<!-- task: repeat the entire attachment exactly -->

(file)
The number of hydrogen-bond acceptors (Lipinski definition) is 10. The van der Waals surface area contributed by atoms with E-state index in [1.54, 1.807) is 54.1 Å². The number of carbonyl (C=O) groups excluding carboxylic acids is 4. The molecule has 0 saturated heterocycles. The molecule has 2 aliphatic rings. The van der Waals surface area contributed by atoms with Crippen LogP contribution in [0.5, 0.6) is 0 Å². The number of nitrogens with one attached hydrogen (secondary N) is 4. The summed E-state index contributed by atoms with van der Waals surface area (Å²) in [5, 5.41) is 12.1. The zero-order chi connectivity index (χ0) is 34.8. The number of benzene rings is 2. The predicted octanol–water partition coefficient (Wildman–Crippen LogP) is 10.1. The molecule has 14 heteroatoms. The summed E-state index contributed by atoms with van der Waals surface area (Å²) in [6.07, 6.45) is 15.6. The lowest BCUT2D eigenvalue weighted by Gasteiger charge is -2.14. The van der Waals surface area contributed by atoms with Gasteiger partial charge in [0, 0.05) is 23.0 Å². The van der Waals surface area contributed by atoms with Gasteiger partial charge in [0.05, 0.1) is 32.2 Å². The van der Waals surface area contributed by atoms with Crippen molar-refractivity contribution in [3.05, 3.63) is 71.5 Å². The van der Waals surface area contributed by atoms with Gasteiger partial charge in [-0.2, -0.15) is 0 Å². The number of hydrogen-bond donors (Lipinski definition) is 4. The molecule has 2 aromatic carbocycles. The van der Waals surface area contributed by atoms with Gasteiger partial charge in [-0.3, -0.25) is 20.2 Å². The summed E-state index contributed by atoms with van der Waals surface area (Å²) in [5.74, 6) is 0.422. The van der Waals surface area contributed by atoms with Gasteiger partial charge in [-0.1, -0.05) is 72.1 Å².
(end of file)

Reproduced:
The number of hydrogen-bond acceptors (Lipinski definition) is 10. The van der Waals surface area contributed by atoms with E-state index in [1.54, 1.807) is 54.1 Å². The number of carbonyl (C=O) groups excluding carboxylic acids is 4. The molecule has 0 saturated heterocycles. The molecule has 2 aliphatic rings. The van der Waals surface area contributed by atoms with Crippen LogP contribution in [0.5, 0.6) is 0 Å². The number of nitrogens with one attached hydrogen (secondary N) is 4. The summed E-state index contributed by atoms with van der Waals surface area (Å²) in [5, 5.41) is 12.1. The zero-order chi connectivity index (χ0) is 34.8. The number of benzene rings is 2. The predicted octanol–water partition coefficient (Wildman–Crippen LogP) is 10.1. The molecule has 14 heteroatoms. The summed E-state index contributed by atoms with van der Waals surface area (Å²) in [6.07, 6.45) is 15.6. The lowest BCUT2D eigenvalue weighted by Gasteiger charge is -2.14. The van der Waals surface area contributed by atoms with Gasteiger partial charge in [0, 0.05) is 23.0 Å². The van der Waals surface area contributed by atoms with Gasteiger partial charge in [0.05, 0.1) is 32.2 Å². The van der Waals surface area contributed by atoms with Crippen molar-refractivity contribution in [3.05, 3.63) is 71.5 Å². The van der Waals surface area contributed by atoms with Gasteiger partial charge in [-0.2, -0.15) is 0 Å². The number of hydrogen-bond donors (Lipinski definition) is 4. The molecule has 2 aromatic carbocycles. The van der Waals surface area contributed by atoms with Gasteiger partial charge in [-0.3, -0.25) is 20.2 Å². The summed E-state index contributed by atoms with van der Waals surface area (Å²) in [5.74, 6) is 0.422. The van der Waals surface area contributed by atoms with Gasteiger partial charge in [-0.1, -0.05) is 72.1 Å².